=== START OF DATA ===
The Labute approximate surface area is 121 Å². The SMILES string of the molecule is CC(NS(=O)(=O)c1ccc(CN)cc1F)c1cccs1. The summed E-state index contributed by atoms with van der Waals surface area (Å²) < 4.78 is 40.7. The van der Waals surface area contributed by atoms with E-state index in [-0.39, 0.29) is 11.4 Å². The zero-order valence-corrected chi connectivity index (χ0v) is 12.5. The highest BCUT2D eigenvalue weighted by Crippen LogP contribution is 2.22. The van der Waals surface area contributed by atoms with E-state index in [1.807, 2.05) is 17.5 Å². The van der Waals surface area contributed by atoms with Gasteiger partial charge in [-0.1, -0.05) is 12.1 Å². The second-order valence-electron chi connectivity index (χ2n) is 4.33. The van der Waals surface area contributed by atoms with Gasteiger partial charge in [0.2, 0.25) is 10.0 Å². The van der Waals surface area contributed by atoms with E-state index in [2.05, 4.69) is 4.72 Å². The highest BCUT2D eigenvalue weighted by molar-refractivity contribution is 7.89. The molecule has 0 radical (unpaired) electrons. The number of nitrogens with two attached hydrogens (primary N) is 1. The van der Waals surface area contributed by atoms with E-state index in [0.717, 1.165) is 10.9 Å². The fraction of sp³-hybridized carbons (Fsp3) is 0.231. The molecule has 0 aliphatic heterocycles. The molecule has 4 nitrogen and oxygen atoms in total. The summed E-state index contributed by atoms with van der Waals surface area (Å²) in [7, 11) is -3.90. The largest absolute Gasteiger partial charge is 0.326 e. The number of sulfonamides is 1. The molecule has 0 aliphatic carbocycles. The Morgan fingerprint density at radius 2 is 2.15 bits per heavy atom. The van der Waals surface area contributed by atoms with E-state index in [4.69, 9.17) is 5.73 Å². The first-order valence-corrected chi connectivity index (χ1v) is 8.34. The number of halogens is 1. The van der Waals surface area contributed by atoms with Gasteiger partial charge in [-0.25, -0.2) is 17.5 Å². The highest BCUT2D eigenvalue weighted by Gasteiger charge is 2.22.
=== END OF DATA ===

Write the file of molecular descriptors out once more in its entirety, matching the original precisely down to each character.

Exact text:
The Labute approximate surface area is 121 Å². The SMILES string of the molecule is CC(NS(=O)(=O)c1ccc(CN)cc1F)c1cccs1. The summed E-state index contributed by atoms with van der Waals surface area (Å²) < 4.78 is 40.7. The van der Waals surface area contributed by atoms with E-state index in [-0.39, 0.29) is 11.4 Å². The zero-order valence-corrected chi connectivity index (χ0v) is 12.5. The highest BCUT2D eigenvalue weighted by Crippen LogP contribution is 2.22. The van der Waals surface area contributed by atoms with E-state index in [1.807, 2.05) is 17.5 Å². The van der Waals surface area contributed by atoms with Gasteiger partial charge in [-0.1, -0.05) is 12.1 Å². The second-order valence-electron chi connectivity index (χ2n) is 4.33. The van der Waals surface area contributed by atoms with Gasteiger partial charge in [0.2, 0.25) is 10.0 Å². The van der Waals surface area contributed by atoms with E-state index in [2.05, 4.69) is 4.72 Å². The highest BCUT2D eigenvalue weighted by molar-refractivity contribution is 7.89. The molecule has 0 radical (unpaired) electrons. The number of nitrogens with two attached hydrogens (primary N) is 1. The van der Waals surface area contributed by atoms with E-state index in [0.717, 1.165) is 10.9 Å². The fraction of sp³-hybridized carbons (Fsp3) is 0.231. The molecule has 0 aliphatic heterocycles. The molecule has 4 nitrogen and oxygen atoms in total. The summed E-state index contributed by atoms with van der Waals surface area (Å²) in [7, 11) is -3.90. The largest absolute Gasteiger partial charge is 0.326 e. The number of sulfonamides is 1. The molecule has 0 aliphatic carbocycles. The Morgan fingerprint density at radius 2 is 2.15 bits per heavy atom. The van der Waals surface area contributed by atoms with E-state index in [4.69, 9.17) is 5.73 Å². The first-order valence-corrected chi connectivity index (χ1v) is 8.34. The number of halogens is 1. The van der Waals surface area contributed by atoms with Gasteiger partial charge in [-0.25, -0.2) is 17.5 Å². The highest BCUT2D eigenvalue weighted by Gasteiger charge is 2.22.